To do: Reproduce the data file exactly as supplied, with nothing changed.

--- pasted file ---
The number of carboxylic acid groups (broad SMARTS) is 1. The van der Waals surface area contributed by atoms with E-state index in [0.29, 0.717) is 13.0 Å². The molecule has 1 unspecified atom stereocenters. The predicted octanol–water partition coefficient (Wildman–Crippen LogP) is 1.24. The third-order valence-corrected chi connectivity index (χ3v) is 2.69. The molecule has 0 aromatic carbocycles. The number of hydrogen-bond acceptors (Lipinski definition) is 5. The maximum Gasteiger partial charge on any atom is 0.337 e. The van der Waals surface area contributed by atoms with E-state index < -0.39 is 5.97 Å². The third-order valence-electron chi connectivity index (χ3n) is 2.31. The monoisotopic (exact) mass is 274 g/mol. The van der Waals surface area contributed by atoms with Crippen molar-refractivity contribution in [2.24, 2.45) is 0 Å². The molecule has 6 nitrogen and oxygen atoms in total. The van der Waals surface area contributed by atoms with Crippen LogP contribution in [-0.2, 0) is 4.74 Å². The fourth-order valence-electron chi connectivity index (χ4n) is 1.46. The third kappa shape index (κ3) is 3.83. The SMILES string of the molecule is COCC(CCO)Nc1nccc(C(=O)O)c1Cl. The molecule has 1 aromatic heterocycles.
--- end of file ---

The number of carboxylic acid groups (broad SMARTS) is 1. The van der Waals surface area contributed by atoms with E-state index in [0.29, 0.717) is 13.0 Å². The molecule has 1 unspecified atom stereocenters. The predicted octanol–water partition coefficient (Wildman–Crippen LogP) is 1.24. The third-order valence-corrected chi connectivity index (χ3v) is 2.69. The molecule has 0 aromatic carbocycles. The number of hydrogen-bond acceptors (Lipinski definition) is 5. The maximum Gasteiger partial charge on any atom is 0.337 e. The van der Waals surface area contributed by atoms with E-state index < -0.39 is 5.97 Å². The third-order valence-electron chi connectivity index (χ3n) is 2.31. The monoisotopic (exact) mass is 274 g/mol. The van der Waals surface area contributed by atoms with Crippen molar-refractivity contribution in [2.24, 2.45) is 0 Å². The molecule has 6 nitrogen and oxygen atoms in total. The van der Waals surface area contributed by atoms with Crippen LogP contribution in [-0.2, 0) is 4.74 Å². The fourth-order valence-electron chi connectivity index (χ4n) is 1.46. The third kappa shape index (κ3) is 3.83. The SMILES string of the molecule is COCC(CCO)Nc1nccc(C(=O)O)c1Cl. The molecule has 1 aromatic heterocycles.